Perceived and observed neighborhood disorder and psychological distress among young adults

Authors: Louisa Holmes*, University of California San Francisco
Topics: Geography and Urban Health, Medical and Health Geography, Quantitative Methods
Keywords: mental illness, mental health, tobacco control, health geography, urban neighborhoods
Session Type: Paper
Day: 4/4/2019
Start / End Time: 5:00 PM / 6:40 PM
Room: Madison B, Marriott, Mezzanine Level
Presentation File: No File Uploaded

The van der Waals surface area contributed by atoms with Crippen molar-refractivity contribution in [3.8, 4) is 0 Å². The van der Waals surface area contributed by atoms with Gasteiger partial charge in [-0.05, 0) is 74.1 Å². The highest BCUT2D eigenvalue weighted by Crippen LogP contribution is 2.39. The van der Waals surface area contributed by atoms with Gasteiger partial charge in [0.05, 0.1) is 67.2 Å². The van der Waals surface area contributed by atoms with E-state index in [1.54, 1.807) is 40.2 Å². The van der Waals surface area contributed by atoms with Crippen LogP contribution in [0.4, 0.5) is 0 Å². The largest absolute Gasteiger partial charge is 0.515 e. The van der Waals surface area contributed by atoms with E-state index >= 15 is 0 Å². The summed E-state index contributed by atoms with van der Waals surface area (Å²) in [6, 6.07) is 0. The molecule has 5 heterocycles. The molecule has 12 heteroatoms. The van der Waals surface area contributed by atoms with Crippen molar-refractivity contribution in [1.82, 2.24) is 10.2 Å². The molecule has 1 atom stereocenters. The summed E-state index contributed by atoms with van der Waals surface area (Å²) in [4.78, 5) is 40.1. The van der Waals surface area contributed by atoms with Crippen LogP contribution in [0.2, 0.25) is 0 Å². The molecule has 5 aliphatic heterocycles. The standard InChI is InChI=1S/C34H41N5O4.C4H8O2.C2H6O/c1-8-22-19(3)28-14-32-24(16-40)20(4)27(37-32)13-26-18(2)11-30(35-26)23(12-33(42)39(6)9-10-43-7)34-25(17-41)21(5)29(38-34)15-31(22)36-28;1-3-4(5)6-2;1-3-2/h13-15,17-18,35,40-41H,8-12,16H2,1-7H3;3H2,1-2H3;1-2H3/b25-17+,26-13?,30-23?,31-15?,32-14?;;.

Approximately three percent of the U.S. population suffers from serious psychological distress each year. This number is higher for young adults. Studies have demonstrated that perceived neighborhood disorder is linked to serious psychological distress among adults; however, there has been little systematic research evaluating serious psychological distress as a function of neighborhood characteristics among young adults in particular, and few studies combining measures of perceived and observed neighborhood disorder. Data from the 2014 SF Bay Area Young Adult Health Survey, a probabilistic multimode cross-sectional household survey of young adults (18-26 years of age) in Alameda and San Francisco Counties, and corresponding block group-level assessment data, were used to investigate relationships between neighborhood disorder (perceived and observed) and serious psychological distress. Global and geographically-weighted logistic regressions (GWR) were conducted to measure county- and neighborhood-level associations. Perceived neighborhood disorder was spatially autocorrelated (z=12.5; p=0.0), suggesting that a GWR approach was warranted. Local analysis indicated that perceived disorder was positively associated with serious psychological distress in 677 of 792 block groups in the sample (p<.05), but there were no significant associations with observed disorder. Additional findings show that for every additional unit on the neighborhood social cohesion scale, young adults are 14% less likely to have serious psychological distress (p<.05), for each additional year young adults had resided in their neighborhoods, their odds of having distress increased by 4% (p<.05) and young adults who identified as lesbian, gay or bisexual were three times more likely to experience distress.

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